The Nancy Grace Roman Space Telescope of NASA will investigate wispy streams of stars that extend far beyond the visible edges of many galaxies. To see these structures around nearby galaxies in full, missions like the Hubble and James Webb space telescopes would have to stitch together hundreds of small images. Roman will accomplish this in a single snap. These observations will be used by astronomers to investigate how galaxies form and the nature of dark matter.
Stellar streams resemble ethereal strands of hair extending outward from some galaxies, drifting peacefully through space as part of the halo – a spherical region surrounding a galaxy. These stellar flyaways, on the other hand, are remnants of an ancient cosmic-scale drama that serve as fossil records of a galaxy’s past. Studying them transforms astronomers into galactic archaeologists.
Previously detected stellar streams formed when the Milky Way siphoned stars from globular star clusters, but never in other galaxies. They’re fainter because there are fewer stars in them, making them much harder to spot in other, more distant galaxies.
Roman may be able to detect them for the first time in several of our neighboring galaxies. Individual stars should be visible in these vast, dim structures thanks to the mission’s wide, sharp, and deep vision. Pearson previously led the development of an algorithm to search for stellar streams originating from globular clusters in nearby galaxies.
As individual stars leak out of the dwarf galaxy and fall into the more massive one, they form long, thin streams that remain intact for billions of years. So stellar streams hold secrets from the past and can illuminate billions of years of evolution.Sarah Pearson
Starkenburg’s new study adds to the picture by predicting that Roman will be able to detect dozens of streams that originated in dwarf galaxies in other galaxies, providing unprecedented insight into how galaxies grow.
“It’s exciting to learn more about our Milky Way, but we need a larger sample size to truly understand galaxy formation and dark matter,” Starkenburg said. “Working with Roman to study stellar streams in other galaxies will help us see the big picture.”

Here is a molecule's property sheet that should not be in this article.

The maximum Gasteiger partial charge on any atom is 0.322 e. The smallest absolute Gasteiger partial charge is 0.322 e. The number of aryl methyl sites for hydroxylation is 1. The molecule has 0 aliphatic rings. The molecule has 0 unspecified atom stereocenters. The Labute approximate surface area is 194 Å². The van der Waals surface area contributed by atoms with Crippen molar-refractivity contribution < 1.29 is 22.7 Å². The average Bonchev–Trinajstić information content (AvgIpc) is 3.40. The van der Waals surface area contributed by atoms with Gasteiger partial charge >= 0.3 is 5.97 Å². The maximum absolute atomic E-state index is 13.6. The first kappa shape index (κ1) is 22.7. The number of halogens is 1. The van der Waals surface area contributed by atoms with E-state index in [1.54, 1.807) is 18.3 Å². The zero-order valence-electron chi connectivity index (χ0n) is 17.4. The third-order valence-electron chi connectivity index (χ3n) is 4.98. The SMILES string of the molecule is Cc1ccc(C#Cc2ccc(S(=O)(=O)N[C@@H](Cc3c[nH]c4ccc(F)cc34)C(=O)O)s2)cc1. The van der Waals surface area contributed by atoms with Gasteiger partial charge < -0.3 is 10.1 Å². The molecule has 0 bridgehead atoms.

The Nancy Grace Roman Space Telescope is managed at NASA’s Goddard Space Flight Center in Greenbelt, Maryland, with participation by NASA’s Jet Propulsion Laboratory and Caltech/IPAC in Southern California, the Space Telescope Science Institute in Baltimore, and a science team comprising scientists from various research institutions. The primary industrial partners are Ball Aerospace and Technologies Corporation in Boulder, Colorado; L3Harris Technologies in Melbourne, Florida; and Teledyne Scientific & Imaging in Thousand Oaks, California.
“Halos are mostly made of stars stripped away from other galaxies,” said Tjitske Starkenburg, a postdoctoral fellow at Northwestern University in Evanston, Illinois, who investigated Roman’s potential in this area. “Roman’s wide, deep images will be sharp enough that we will be able to resolve individual stars in the halos of other galaxies, allowing us to study stellar streams in a large number of galaxies for the first time.”
The team, led by Starkenburg, will present their findings at the 240th meeting of the American Astronomical Society in Pasadena, California.
Galactic Cannibalism, Stolen Stars
Simulations support the theory that galaxies grow in part by gobbling up smaller groups of stars. A dwarf galaxy captured into orbit by a larger one becomes distorted by gravity. Its stars drizzle out, tracing arcs and loops around the larger galaxy until they ultimately become its newest members.
“As individual stars leak out of the dwarf galaxy and fall into the more massive one, they form long, thin streams that remain intact for billions of years,” said Sarah Pearson, a Hubble postdoctoral fellow at New York University in New York City and the lead author of a separate study about the mission’s projected observations in this area. “So stellar streams hold secrets from the past and can illuminate billions of years of evolution.”
Astronomers have caught this cannibalistic process in the act using telescopes like ESA’s (European Space Agency’s) Gaia satellite, which is fine-tuned to measure the positions and motions of stars in our Milky Way galaxy. Roman will extend these observations by making similar measurements of stars in both the Milky Way and other galaxies.
The Milky Way is home to at least 70 stellar streams, meaning it has likely eaten at least 70 dwarf galaxies or globular star clusters — groups of hundreds of thousands of gravitationally bound stars. Roman’s Milky Way images could allow astronomers to string together snapshots in time to show stars’ movement. That will help us learn about what dark matter — invisible matter that we can only detect via its gravitational effects on visible objects — is made of.
According to one theory, dark matter is “cold,” or composed of heavy, sluggish particles. If that’s the case, it should clump together within galaxy halos, disrupting stellar streams in ways Roman can see. Roman could narrow down the candidates for what dark matter could be made of by detecting or ruling out these distortions.
Astronomers are also excited to study stellar streams in several Milky Way neighbor galaxies. Because they are so faint and far away, they are not well studied in other galaxies. They’re also so massive that they can encompass an entire galaxy. Images that are both large and detailed enough to see require an unrivaled panoramic view like Roman’s.